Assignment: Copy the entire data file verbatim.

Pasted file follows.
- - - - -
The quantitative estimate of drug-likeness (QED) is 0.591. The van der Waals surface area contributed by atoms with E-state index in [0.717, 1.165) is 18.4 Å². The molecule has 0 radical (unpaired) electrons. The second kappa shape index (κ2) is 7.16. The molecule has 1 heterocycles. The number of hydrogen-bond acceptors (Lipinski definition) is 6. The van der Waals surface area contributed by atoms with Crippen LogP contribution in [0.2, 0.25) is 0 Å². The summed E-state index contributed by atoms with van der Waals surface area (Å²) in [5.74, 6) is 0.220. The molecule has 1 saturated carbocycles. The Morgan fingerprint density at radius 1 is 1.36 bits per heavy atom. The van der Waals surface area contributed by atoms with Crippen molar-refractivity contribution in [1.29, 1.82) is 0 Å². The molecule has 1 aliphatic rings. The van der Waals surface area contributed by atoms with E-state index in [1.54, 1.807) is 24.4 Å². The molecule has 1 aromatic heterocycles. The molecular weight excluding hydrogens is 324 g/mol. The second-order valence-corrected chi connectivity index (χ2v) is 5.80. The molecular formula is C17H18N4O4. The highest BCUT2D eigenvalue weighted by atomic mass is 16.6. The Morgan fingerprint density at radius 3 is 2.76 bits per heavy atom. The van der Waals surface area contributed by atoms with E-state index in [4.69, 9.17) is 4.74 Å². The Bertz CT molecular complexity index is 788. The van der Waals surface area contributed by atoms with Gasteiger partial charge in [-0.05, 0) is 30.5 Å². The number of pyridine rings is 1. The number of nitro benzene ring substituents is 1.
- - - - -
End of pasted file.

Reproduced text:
The quantitative estimate of drug-likeness (QED) is 0.591. The van der Waals surface area contributed by atoms with E-state index in [0.717, 1.165) is 18.4 Å². The molecule has 0 radical (unpaired) electrons. The second kappa shape index (κ2) is 7.16. The molecule has 1 heterocycles. The number of hydrogen-bond acceptors (Lipinski definition) is 6. The van der Waals surface area contributed by atoms with Crippen LogP contribution in [0.2, 0.25) is 0 Å². The summed E-state index contributed by atoms with van der Waals surface area (Å²) in [5.74, 6) is 0.220. The molecule has 1 saturated carbocycles. The Morgan fingerprint density at radius 1 is 1.36 bits per heavy atom. The van der Waals surface area contributed by atoms with Crippen molar-refractivity contribution in [1.29, 1.82) is 0 Å². The molecule has 1 aliphatic rings. The van der Waals surface area contributed by atoms with E-state index in [1.54, 1.807) is 24.4 Å². The molecule has 1 aromatic heterocycles. The molecular weight excluding hydrogens is 324 g/mol. The second-order valence-corrected chi connectivity index (χ2v) is 5.80. The molecular formula is C17H18N4O4. The highest BCUT2D eigenvalue weighted by atomic mass is 16.6. The Morgan fingerprint density at radius 3 is 2.76 bits per heavy atom. The van der Waals surface area contributed by atoms with E-state index in [4.69, 9.17) is 4.74 Å². The Bertz CT molecular complexity index is 788. The van der Waals surface area contributed by atoms with Gasteiger partial charge in [-0.05, 0) is 30.5 Å². The number of pyridine rings is 1. The number of nitro benzene ring substituents is 1.